John Carbone

Consumer spending on books will reach $44 billion by 2008, and publishers will be serving up a menu of more than 2.3 billion books from which readers can choose, predicts a recent study by the Book Industry Study Group, a nonprofit industry organization. With so many titles vying for a piece of the pie, each book's cover becomes increasingly important to catch the book-buyer's eye, despite the old caveat about judging a book by its cover. But does pomp and circumstance help sell books? Beauty Is Only Cover Deep, But It's The Cover That Buyers See Many in the industry agree that a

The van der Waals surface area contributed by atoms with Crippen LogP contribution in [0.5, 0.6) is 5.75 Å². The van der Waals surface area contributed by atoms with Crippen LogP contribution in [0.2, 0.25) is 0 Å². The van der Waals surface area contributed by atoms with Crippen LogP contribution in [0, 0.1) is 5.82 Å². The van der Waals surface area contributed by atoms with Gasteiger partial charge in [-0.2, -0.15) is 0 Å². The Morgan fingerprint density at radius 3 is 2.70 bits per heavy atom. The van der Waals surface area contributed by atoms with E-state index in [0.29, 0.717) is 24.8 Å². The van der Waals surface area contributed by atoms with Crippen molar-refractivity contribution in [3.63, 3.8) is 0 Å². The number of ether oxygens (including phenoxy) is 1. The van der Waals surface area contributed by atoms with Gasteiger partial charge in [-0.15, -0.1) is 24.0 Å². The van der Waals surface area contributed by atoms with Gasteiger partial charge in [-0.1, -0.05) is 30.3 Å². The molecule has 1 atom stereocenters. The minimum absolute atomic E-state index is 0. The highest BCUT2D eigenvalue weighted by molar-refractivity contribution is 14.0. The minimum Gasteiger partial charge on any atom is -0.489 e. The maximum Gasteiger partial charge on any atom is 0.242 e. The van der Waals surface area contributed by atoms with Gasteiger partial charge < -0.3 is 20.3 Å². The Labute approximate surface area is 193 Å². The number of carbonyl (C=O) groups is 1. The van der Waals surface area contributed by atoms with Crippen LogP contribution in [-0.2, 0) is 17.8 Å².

For publishers that want to roll out new titles with thunder, fronting them with a heavy metal paper could be the answer. Used primarily to manufacture jackets and paperback bookcovers, metallized papers possess characteristics that more readily attract customer attention in the bookstore. Metallized paper is often specified by the publisher in order to create a dramatic, livelier affect. "We use it occasionally on a lot of sci-fi type books," says John Carbone, chief operating officer of Phoenix Color ( "Word Publishing, a religious group, also uses it quite a bit to enhance its crosses." Carbone says publishers may also choose the metal

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